But, of course, that was not the end of the matter. Instead, the cycle of improvement and decline began all over again. As the cost of living increased – and teachers’ pay didn’t – the EIS found itself once more forced to take dramatic action.

The 2018 Value Education Value Teachers campaign was launched on the back of a decade’s worth of austerity-driven pay erosion, leading to an AGM resolution that called for a 10 per cent pay award as the first part of restoring teacher pay to its previous value.

Significant barriers to successful industrial action had been created by the UK’s government’s anti-trade-unions laws. A strategy therefore had to be developed to engage a new generation of members – most of whom had little experience of trade-union activism – in the pay struggle.

By this stage Larry Flanagan was the EIS general secretary. Flanagan had began teaching in 1979; he was one of a cohort of left-leaning activists engaged by the union through its campaign against Thatcher’s intransigence in the pay dispute. A career-long union activist, Flanagan came to the general-secretary post straight from the classroom and constantly sought to base the union’s approach in the daily experience of practitioners. Without abandoning its commitment to providing gold-standard services to members, the Institute also adopted an organising approach, which essentially predicated itself on member engagement and activism. A new team of organisers was assembled and a huge focus thrown on to developing school-based reps and committees to take forward the campaign.

The strategic narrative that was developed was multi-pronged. First, the EIS needed to convince its new members of the merit of the 10 per cent pay claim. They then sought to nurture the grievance against COSLA and the Scottish government for failing to respond. Finally, they planned to move into industrial action to press home for success.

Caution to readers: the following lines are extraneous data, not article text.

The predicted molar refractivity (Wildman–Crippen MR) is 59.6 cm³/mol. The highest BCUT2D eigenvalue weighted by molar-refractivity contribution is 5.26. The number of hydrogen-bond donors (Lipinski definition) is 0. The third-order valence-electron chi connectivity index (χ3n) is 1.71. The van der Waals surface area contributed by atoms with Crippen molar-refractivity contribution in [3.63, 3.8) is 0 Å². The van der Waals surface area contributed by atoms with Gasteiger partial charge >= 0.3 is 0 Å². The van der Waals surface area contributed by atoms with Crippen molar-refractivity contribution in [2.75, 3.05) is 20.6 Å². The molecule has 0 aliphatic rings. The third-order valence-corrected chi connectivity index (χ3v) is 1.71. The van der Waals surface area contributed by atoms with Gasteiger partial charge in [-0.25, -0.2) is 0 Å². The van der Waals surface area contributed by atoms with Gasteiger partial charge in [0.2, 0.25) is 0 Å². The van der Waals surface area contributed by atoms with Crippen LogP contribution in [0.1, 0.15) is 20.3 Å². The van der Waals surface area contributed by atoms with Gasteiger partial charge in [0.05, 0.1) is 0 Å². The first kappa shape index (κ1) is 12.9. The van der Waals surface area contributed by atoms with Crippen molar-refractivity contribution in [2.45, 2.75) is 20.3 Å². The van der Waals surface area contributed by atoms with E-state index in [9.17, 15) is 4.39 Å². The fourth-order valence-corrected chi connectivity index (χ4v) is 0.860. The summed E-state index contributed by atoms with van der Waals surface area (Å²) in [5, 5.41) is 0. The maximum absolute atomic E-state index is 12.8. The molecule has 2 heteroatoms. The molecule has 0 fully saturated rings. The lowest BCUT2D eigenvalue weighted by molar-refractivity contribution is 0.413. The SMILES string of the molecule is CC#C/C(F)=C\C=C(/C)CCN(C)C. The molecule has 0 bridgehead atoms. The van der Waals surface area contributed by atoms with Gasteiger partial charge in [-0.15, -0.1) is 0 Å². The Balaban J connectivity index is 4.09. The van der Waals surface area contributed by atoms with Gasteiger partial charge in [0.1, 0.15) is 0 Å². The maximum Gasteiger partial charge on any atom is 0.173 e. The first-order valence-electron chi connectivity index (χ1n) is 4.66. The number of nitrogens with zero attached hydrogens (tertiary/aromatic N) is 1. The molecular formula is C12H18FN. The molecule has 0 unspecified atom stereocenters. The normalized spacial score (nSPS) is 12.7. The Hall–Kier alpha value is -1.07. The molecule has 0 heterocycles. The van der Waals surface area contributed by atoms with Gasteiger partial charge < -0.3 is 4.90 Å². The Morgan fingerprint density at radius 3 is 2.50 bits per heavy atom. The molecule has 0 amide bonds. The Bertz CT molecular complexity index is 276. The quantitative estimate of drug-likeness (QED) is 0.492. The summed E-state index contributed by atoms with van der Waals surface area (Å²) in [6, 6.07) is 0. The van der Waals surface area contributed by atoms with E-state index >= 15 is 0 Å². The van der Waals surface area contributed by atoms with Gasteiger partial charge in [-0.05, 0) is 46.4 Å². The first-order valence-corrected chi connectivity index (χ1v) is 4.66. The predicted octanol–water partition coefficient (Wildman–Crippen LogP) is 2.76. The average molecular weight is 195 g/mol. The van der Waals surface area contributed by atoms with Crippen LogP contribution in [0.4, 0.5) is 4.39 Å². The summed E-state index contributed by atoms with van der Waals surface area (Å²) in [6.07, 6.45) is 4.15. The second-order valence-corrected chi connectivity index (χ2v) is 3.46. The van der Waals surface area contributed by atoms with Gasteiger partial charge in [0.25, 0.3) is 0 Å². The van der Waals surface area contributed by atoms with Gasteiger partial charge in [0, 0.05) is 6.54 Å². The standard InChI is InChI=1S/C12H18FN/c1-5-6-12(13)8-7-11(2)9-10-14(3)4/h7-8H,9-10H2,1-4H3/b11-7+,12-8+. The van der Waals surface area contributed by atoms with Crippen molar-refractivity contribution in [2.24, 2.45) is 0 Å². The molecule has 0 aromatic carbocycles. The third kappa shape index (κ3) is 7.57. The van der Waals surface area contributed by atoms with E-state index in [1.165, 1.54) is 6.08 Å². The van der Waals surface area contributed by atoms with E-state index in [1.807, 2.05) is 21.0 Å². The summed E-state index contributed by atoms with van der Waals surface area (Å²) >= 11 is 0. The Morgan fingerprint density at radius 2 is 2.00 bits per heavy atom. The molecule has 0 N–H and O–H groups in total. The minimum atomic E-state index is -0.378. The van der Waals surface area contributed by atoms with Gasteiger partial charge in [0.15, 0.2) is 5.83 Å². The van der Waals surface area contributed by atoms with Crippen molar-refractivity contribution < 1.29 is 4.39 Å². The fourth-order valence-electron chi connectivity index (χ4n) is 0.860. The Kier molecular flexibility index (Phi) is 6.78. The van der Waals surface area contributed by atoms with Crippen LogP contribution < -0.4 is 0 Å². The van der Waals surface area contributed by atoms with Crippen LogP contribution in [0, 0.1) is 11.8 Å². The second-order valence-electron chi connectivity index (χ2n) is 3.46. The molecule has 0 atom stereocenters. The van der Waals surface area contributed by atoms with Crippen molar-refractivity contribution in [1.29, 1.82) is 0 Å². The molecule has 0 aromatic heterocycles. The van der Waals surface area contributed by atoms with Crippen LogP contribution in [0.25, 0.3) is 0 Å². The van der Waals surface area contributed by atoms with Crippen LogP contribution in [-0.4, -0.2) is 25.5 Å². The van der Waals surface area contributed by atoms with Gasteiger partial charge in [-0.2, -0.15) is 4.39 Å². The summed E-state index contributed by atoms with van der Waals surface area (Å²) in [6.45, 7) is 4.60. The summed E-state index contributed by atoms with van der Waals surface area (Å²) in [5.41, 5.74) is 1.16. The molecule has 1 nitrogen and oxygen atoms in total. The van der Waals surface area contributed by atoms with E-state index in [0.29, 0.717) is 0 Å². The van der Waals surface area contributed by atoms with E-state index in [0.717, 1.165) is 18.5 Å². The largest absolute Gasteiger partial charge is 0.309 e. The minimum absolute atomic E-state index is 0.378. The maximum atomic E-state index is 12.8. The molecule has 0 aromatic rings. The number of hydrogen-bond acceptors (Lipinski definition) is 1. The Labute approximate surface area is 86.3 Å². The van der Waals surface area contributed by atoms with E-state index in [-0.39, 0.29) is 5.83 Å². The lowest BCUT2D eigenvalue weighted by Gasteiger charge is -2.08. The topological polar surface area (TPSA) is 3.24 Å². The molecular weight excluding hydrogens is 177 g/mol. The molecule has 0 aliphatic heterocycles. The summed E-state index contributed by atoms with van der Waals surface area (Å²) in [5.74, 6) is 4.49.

Anti-trade-union laws introduced by the Conservative government meant that, in order to take industrial action legally, the Institute had to ensure that at least 50 per cent of eligible members voted in a statutory ballot. In addition, because any action would involve schools, a second barrier applied: at least 40 per cent of those entitled to vote had to vote in favour. This effectively meant that a non-vote or abstention counted as a vote against striking. 

Rather than being intimidated into inaction by such profoundly undemocratic measures, the Institute set about ensuring that when required, EIS members would be strike-ready and that no-one would be in any doubt about their willingness to take the action required.

A major highlight of the campaign – which vindicated this approach – was a huge demonstration in Glasgow, held in October 2018. “We kind of took over the city,” says one activist. “It was a sunny day in October – quite chilly, but still sunny. Yellow was the colour of the campaign, so there were people with yellow T-shirts and yellow hats. On the underground as well: it was just a sea of yellow.”

Over 30,000 people gathered for the march; it took two hours for the people bringing up the rear to begin moving through the streets, by which time the front of the demo had already reached George Square for the rally. For most, it was the biggest EIS march they had ever been on; for many it was the first.

Of significant note was the number of young teachers who were there, particularly young women – a new and energetic demographic.

“That was the day I knew we would win the campaign,” says Larry Flanagan. “We had to go to the brink of strike action to conclude a deal, but that was the day the campaign turned. It also marked a massive renewal in member engagement, creating a new wave of activists.”

The result of the campaign was a 13.5 per cent pay increase for teachers.

The even bigger victory was the trade-union renewal brought about by the campaign activism, the bedrock for the post-Covid cost-of-living campaign now being built and fought in our 175th year. 

Penguin Christmas cards; one was gratefully received by the Deputy First Minister!